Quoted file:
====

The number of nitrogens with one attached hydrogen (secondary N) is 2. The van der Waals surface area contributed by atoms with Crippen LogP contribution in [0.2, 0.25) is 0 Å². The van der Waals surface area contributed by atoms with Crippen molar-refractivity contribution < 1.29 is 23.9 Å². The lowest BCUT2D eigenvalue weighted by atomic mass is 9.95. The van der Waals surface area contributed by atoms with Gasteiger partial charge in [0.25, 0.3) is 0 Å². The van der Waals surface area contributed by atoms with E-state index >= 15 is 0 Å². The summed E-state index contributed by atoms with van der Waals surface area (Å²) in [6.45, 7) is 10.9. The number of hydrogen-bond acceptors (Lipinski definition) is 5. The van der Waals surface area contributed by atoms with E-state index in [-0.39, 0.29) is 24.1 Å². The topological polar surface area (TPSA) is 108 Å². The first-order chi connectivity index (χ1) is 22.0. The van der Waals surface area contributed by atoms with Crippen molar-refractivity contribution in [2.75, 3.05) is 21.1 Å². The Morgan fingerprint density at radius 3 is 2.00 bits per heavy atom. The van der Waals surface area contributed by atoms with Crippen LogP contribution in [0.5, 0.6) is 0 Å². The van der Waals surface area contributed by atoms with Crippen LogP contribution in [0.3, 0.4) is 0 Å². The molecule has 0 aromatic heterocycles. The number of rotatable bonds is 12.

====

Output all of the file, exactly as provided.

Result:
The number of nitrogens with one attached hydrogen (secondary N) is 2. The van der Waals surface area contributed by atoms with Crippen LogP contribution in [0.2, 0.25) is 0 Å². The van der Waals surface area contributed by atoms with Crippen molar-refractivity contribution < 1.29 is 23.9 Å². The lowest BCUT2D eigenvalue weighted by atomic mass is 9.95. The van der Waals surface area contributed by atoms with Gasteiger partial charge in [0.25, 0.3) is 0 Å². The van der Waals surface area contributed by atoms with E-state index >= 15 is 0 Å². The summed E-state index contributed by atoms with van der Waals surface area (Å²) in [6.45, 7) is 10.9. The number of hydrogen-bond acceptors (Lipinski definition) is 5. The van der Waals surface area contributed by atoms with E-state index in [-0.39, 0.29) is 24.1 Å². The topological polar surface area (TPSA) is 108 Å². The first-order chi connectivity index (χ1) is 22.0. The van der Waals surface area contributed by atoms with Crippen molar-refractivity contribution in [2.75, 3.05) is 21.1 Å². The Morgan fingerprint density at radius 3 is 2.00 bits per heavy atom. The van der Waals surface area contributed by atoms with Crippen LogP contribution in [0.5, 0.6) is 0 Å². The van der Waals surface area contributed by atoms with Crippen LogP contribution in [0.3, 0.4) is 0 Å². The molecule has 0 aromatic heterocycles. The number of rotatable bonds is 12.